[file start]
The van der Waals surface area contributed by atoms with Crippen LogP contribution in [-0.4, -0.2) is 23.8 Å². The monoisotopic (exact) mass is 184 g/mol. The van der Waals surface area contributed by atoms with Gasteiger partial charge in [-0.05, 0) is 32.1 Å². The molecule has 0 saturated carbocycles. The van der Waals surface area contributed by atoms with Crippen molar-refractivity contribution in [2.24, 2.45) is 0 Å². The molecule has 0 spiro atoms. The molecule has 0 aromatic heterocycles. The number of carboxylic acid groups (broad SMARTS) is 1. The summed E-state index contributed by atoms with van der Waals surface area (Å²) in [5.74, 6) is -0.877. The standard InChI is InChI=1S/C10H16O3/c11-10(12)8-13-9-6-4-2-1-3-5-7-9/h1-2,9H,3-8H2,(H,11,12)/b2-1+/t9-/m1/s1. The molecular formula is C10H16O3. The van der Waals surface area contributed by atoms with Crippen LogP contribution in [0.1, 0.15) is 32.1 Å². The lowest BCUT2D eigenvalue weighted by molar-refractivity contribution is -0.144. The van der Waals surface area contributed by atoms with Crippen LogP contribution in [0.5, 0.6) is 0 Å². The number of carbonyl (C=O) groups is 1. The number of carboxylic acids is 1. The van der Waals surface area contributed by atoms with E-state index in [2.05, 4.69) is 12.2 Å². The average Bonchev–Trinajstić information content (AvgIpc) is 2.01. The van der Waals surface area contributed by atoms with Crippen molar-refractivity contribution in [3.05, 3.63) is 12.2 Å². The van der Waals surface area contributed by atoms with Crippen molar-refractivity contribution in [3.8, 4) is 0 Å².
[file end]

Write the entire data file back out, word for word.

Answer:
The van der Waals surface area contributed by atoms with Crippen LogP contribution in [-0.4, -0.2) is 23.8 Å². The monoisotopic (exact) mass is 184 g/mol. The van der Waals surface area contributed by atoms with Gasteiger partial charge in [-0.05, 0) is 32.1 Å². The molecule has 0 saturated carbocycles. The van der Waals surface area contributed by atoms with Crippen molar-refractivity contribution in [2.24, 2.45) is 0 Å². The molecule has 0 spiro atoms. The molecule has 0 aromatic heterocycles. The number of carboxylic acid groups (broad SMARTS) is 1. The summed E-state index contributed by atoms with van der Waals surface area (Å²) in [5.74, 6) is -0.877. The standard InChI is InChI=1S/C10H16O3/c11-10(12)8-13-9-6-4-2-1-3-5-7-9/h1-2,9H,3-8H2,(H,11,12)/b2-1+/t9-/m1/s1. The molecular formula is C10H16O3. The van der Waals surface area contributed by atoms with Crippen LogP contribution in [0.1, 0.15) is 32.1 Å². The lowest BCUT2D eigenvalue weighted by molar-refractivity contribution is -0.144. The van der Waals surface area contributed by atoms with Crippen LogP contribution in [0.5, 0.6) is 0 Å². The number of carbonyl (C=O) groups is 1. The number of carboxylic acids is 1. The van der Waals surface area contributed by atoms with E-state index in [2.05, 4.69) is 12.2 Å². The average Bonchev–Trinajstić information content (AvgIpc) is 2.01. The van der Waals surface area contributed by atoms with Crippen molar-refractivity contribution in [3.05, 3.63) is 12.2 Å². The van der Waals surface area contributed by atoms with Crippen molar-refractivity contribution in [3.8, 4) is 0 Å².